Jane Austen in the South Seas
or, Centrifugal versus Centripetal Criticism

Folly by
Robert Wilfred Franson


June 2006

We may think of inward and outward looking approaches to an author. A pair of opposing forces applied to literary criticism of an author's work. In centrifugal criticism, everything outside the author's literary works flies off into deep space, and what remains is all interior; Athena springs purely from the brow of Zeus and nothing else is necessary to account for her. In the opposing centripetal criticism, all the history of the author's life and times is pulled into the literary works, biography and the exterior world and the kitchen sink; an exterior brawling crowd of gods and goddesses on Olympus signifies that anything that mortals do from impregnation to the Trojan War may be subject to their assistance and hindrance.

I was in a series of conversations the other day involving the English novelist Jane Austen among other topics, and I realized that my fund of ready knowledge was running dry. Now, I have considerable respect for Jane Austen, far more than in my teenage years when I figured that she wrote romances for girls. She is a very percipient and subtle writer as is obvious from the interior of her books' characters and plots; and I know a few interesting external facts such as her increased appreciation for the British Navy by the time of writing Persuasion; and how money from slave labor in the West Indies built fortunes in England, as in "the Silence of the Bertrams" in Mansfield Park.

Still, running out of Jane Austen conversational material is distressing, and risks social ostracism in great and small literary soirees. So in a muted flash of inspiration, I let my stream of unconsciousness flow inward, centripetally pulling in all sorts of biographical material that is not often applied to our author's writings, for the plain and simple reason that I made it up. The detailed application of this material to the writings is left as an exercise for the reader.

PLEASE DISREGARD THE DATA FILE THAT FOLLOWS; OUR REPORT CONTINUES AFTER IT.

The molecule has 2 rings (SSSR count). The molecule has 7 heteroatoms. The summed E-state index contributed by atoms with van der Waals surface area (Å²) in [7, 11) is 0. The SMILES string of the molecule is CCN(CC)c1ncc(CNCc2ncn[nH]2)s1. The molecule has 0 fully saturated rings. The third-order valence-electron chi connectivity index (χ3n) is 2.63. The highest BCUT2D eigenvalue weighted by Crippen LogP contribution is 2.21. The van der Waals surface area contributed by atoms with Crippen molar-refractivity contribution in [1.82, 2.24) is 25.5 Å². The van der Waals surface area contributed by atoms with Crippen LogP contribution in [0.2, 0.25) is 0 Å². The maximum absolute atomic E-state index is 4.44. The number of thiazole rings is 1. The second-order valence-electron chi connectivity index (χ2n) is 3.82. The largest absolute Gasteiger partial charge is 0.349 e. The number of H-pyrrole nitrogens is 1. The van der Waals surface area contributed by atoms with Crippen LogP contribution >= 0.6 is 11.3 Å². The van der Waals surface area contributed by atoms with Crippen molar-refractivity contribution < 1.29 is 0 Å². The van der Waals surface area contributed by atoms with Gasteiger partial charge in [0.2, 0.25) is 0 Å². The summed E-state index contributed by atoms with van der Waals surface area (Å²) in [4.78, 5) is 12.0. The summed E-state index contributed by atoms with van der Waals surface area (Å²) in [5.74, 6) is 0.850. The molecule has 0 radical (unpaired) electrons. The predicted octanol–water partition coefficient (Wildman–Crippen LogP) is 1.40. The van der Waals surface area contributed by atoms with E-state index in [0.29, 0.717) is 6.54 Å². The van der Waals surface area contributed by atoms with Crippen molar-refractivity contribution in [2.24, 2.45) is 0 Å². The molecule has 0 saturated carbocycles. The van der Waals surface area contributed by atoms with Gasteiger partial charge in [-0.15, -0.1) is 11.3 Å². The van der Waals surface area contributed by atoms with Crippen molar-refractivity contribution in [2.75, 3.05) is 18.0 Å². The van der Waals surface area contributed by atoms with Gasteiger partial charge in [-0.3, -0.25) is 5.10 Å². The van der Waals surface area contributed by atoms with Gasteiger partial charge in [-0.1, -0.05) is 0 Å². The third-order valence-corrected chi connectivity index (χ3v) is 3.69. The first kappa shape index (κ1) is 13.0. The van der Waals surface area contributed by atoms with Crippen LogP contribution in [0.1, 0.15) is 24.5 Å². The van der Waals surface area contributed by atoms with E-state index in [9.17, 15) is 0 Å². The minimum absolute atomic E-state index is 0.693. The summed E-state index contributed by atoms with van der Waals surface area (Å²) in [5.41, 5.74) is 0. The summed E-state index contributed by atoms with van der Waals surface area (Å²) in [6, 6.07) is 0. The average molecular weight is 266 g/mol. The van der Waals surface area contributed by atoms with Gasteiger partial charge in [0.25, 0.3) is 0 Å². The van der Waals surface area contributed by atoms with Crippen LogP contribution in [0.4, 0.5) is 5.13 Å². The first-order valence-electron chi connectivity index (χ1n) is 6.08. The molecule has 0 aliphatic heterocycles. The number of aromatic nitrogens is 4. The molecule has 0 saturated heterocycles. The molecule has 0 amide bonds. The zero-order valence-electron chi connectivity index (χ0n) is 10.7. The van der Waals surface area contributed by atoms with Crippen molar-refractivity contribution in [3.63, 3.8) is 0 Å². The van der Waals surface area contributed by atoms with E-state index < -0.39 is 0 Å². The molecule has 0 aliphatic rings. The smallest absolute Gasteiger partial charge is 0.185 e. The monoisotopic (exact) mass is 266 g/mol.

So here's a little about her that maybe you don't know —

When Jane Austen was twelve years old she disguised herself as a boy and stowed away on a South Seas trader sailing around the Horn and worked as a cabin boy until she jumped ship in Australia where she sold wallaby hides to newly arrived convicts and then she signed on to another ship which was shipwrecked on a coral reef near an obscure island in Micronesia where she was rescued by natives who worshipped her as the Spirit of the Reef and eventually the hijacked HMS Bounty came along and she went with the mutineers to Pitcairn Island where she ate abalone and invented many of the characters in English society that she would use in her novels until one day she was swimming beyond the rocks and another ship picked her out of the sea and they went to Japan and then China where she lived as a Mandarin diplomat for some time this being the stimulus for much of the subtlety of her story plots and eventually she met a literary agent who promised her fame and success in England but really he only was interested in her tea fortune so she had to begin writing in obscurity but never got around to telling in fictional form all the details of her years in the South Seas.

Centripetal criticism pulls it all in, history and biography and the kitchen sink. Now you know.


 © 2006 Robert Wilfred Franson

Thanks to JMF.

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